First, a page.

Gulf States Mycological Society

Mushrooming in the Gulf Coast

The Gulf Coast region of the United States produces an outstanding variety of "mushrooms", including a large representation of the best edible Genera and species.

There are two "main" fruiting seasons that occur. One from late May to early September/October, and one from mid-November to early January/February, with some years seeing fungi occur continually, except for short periods near subfreezing temperatures. But as a rule the above holds true except for "morels", which start fruiting in late March where the southernmost reach of the Smoky Mountain's mountainous flora juts almost to the coast around St. Francisville, LA.

The frequent afternoon rains during the hot, humid summer months, plus the temperate late fall months, produce a very abundant and diverse mix of temperate to tropical species, ranging from the "beautiful tasting" Morchella esculenta L. ex Fr., to the "beautiful red capped" Phillpsia domingensis (Berk.)Berk. There are also what everyone wants large fruitings of edible species, such as the "Chanterelles" including, but not limited to Chantharellus cibarius, C. lateritius, C. tabernensis, C. cinnabarinus, C. minor; Craterellus odoratus, and C. fallax, and the "Boletes", such as Boletus pinophilus, B. projectellus, B. nobilis, Gyroporus castaneus, and Suillus decipiens. Other edibles can also be found at certain times/locations in plentiful supply, not limited to but including the species of "puffballs", Calvatia cyathiformis, Lycoperdon pyriforme, L. perlatum. The Lactarius species (L. volemus, L. corrugis, etc.) are plentiful with unknown species still to be found, which is also true with many Genera in the deep central coastal reagion. Other choice edibles such as the grouping of species around Pleurotus ostreatus ("oyster or "willow mushroom"), and species of Pluteus, Suillus, Auricularia, Hericium, Armillaria, Agaricus. etc., etc., etc. can be found in such profusion that the number of species fruiting at one time can boggle the mind.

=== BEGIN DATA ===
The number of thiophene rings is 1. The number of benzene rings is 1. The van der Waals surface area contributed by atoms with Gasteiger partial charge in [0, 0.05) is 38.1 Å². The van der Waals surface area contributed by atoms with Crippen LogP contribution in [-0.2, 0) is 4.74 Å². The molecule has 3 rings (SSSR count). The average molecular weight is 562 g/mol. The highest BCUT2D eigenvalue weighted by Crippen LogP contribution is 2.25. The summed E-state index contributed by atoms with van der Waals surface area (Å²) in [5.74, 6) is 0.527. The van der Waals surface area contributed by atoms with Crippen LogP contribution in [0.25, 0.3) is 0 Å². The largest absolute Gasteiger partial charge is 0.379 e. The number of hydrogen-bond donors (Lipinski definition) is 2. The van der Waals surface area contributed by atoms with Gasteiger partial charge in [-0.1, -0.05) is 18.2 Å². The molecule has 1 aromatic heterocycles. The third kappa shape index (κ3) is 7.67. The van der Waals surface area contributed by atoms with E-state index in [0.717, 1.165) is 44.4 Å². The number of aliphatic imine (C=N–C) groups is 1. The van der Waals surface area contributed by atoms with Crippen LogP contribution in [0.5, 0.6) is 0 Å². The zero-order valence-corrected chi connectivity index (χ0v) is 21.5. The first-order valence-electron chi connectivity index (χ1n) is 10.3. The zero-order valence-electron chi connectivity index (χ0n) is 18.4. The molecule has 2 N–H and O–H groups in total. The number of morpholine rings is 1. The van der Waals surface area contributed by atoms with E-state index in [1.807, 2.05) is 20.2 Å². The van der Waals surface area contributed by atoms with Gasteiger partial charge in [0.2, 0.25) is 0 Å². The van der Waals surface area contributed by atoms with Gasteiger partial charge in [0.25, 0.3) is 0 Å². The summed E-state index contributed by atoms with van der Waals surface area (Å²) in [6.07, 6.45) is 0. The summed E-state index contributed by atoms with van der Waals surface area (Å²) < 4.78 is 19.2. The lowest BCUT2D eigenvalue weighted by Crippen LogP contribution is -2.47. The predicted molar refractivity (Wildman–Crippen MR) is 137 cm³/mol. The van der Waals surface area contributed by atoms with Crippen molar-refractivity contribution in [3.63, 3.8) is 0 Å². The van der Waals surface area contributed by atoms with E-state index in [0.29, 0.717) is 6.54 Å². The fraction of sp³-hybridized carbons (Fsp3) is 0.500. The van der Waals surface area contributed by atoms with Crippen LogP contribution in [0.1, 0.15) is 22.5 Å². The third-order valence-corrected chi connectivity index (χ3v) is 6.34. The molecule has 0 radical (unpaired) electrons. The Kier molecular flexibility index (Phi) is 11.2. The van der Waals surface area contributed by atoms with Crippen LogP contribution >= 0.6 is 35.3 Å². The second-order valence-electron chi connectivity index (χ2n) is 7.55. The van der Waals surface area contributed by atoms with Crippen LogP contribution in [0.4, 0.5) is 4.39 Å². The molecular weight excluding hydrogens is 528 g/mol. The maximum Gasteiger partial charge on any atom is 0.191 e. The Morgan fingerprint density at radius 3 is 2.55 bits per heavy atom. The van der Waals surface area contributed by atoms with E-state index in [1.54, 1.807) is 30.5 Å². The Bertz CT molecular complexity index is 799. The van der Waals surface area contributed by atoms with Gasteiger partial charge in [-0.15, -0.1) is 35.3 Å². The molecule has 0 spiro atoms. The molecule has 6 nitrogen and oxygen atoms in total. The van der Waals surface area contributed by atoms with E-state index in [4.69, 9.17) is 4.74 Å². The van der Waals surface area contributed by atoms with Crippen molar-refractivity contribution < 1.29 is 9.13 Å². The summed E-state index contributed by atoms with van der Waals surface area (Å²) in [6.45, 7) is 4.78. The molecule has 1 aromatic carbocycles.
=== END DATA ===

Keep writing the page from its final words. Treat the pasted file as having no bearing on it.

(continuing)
The following mushrooms guidebooks, are highly recommended for our area

 

  • TEXAS MUSHROOMS, by Susan Metzler, Van Metzler, & Dr. Orson K. Miller, Jr., University of Texas Press. 1992, 2013
  • A FIELD GUIDE TO SOUTHERN MUSHROOMS, by Dr. Nancy Smith Weber & Dr. Alexander H. Smith, photographs by Dan Guravich, U. of Michigan Press, 1996.
  • THE AUDUBON SOCIETY FIELD GUIDE TO NORTH AMERICAN MUSHROOMS, by Gary Lincoff, Knopf, 1981.
  • COMMON FLORIDA MUSHROOMS, by Dr. James Kinbrough, U. FL Ext. I.F.A.S., 2000
  • MUSHROOMS OF NORTH AMERICA, by Roger Phillips, Little, Brown & Co., 1991
  • NORTH AMERICAN BOLETES, A COLOR GUIDE TO THE FLESHY PORED MUSHROOMS, by A.E. Bessette, W.C. Roody, & A.R. Bessette, Syracuse U. Press, 2000
  • MUSHROOMS OF THE SOUTHEASTERN UNITED STATES, by Alan E. Bessette, William C. Roody, Arleen R. Bessette & Dail L. Dunaway, Syracuse University Press, 2007
  • NORTH AMERICAN BOLETES, A Color Guide to the Fleshy Pored Mushrooms, by Alan E. Bessette, William C. Roody & Arleen R. Bessette, Syracuse University Press, 2000.
  • EDIBLE WILD MUSHROOMS OF NORTH AMERICA, A Field to Kitchen Guide, by David W. Fischer & Alan E. Bessette, University of Texas Press, 1992.